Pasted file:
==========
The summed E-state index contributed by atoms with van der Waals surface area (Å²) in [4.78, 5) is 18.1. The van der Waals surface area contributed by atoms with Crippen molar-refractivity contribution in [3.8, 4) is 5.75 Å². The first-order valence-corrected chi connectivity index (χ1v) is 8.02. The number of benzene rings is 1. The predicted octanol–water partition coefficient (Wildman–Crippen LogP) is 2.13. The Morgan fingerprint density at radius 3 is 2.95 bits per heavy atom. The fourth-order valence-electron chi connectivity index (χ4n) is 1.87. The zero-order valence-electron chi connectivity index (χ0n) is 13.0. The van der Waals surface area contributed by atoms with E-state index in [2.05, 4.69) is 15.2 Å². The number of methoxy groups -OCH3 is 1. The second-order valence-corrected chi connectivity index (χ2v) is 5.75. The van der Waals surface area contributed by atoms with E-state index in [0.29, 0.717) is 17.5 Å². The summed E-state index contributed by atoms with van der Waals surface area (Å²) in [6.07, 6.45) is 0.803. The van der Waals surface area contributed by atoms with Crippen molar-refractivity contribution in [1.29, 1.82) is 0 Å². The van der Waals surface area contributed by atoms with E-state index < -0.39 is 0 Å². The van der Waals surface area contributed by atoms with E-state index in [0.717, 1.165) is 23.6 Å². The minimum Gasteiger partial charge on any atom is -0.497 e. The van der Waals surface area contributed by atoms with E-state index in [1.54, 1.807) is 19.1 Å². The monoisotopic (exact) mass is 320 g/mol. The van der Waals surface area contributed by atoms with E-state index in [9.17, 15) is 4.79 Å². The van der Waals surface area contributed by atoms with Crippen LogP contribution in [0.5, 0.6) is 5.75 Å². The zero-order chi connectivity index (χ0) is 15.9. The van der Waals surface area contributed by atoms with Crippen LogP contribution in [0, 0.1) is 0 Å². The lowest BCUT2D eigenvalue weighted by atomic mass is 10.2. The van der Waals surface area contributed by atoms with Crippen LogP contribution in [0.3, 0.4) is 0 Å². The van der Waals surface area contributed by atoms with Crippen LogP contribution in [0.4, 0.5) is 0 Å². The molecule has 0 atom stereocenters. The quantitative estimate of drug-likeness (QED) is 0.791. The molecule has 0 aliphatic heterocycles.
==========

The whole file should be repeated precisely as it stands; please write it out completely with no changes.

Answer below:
The summed E-state index contributed by atoms with van der Waals surface area (Å²) in [4.78, 5) is 18.1. The van der Waals surface area contributed by atoms with Crippen molar-refractivity contribution in [3.8, 4) is 5.75 Å². The first-order valence-corrected chi connectivity index (χ1v) is 8.02. The number of benzene rings is 1. The predicted octanol–water partition coefficient (Wildman–Crippen LogP) is 2.13. The Morgan fingerprint density at radius 3 is 2.95 bits per heavy atom. The fourth-order valence-electron chi connectivity index (χ4n) is 1.87. The zero-order valence-electron chi connectivity index (χ0n) is 13.0. The van der Waals surface area contributed by atoms with E-state index in [2.05, 4.69) is 15.2 Å². The number of methoxy groups -OCH3 is 1. The second-order valence-corrected chi connectivity index (χ2v) is 5.75. The van der Waals surface area contributed by atoms with E-state index in [0.29, 0.717) is 17.5 Å². The summed E-state index contributed by atoms with van der Waals surface area (Å²) in [6.07, 6.45) is 0.803. The van der Waals surface area contributed by atoms with Crippen molar-refractivity contribution in [1.29, 1.82) is 0 Å². The van der Waals surface area contributed by atoms with E-state index < -0.39 is 0 Å². The van der Waals surface area contributed by atoms with E-state index in [0.717, 1.165) is 23.6 Å². The minimum Gasteiger partial charge on any atom is -0.497 e. The van der Waals surface area contributed by atoms with E-state index in [1.54, 1.807) is 19.1 Å². The monoisotopic (exact) mass is 320 g/mol. The van der Waals surface area contributed by atoms with E-state index in [9.17, 15) is 4.79 Å². The van der Waals surface area contributed by atoms with Crippen LogP contribution in [0.5, 0.6) is 5.75 Å². The zero-order chi connectivity index (χ0) is 15.9. The van der Waals surface area contributed by atoms with Crippen LogP contribution in [0, 0.1) is 0 Å². The lowest BCUT2D eigenvalue weighted by atomic mass is 10.2. The van der Waals surface area contributed by atoms with Crippen LogP contribution in [0.3, 0.4) is 0 Å². The van der Waals surface area contributed by atoms with Crippen LogP contribution in [0.4, 0.5) is 0 Å². The molecule has 0 atom stereocenters. The quantitative estimate of drug-likeness (QED) is 0.791. The molecule has 0 aliphatic heterocycles.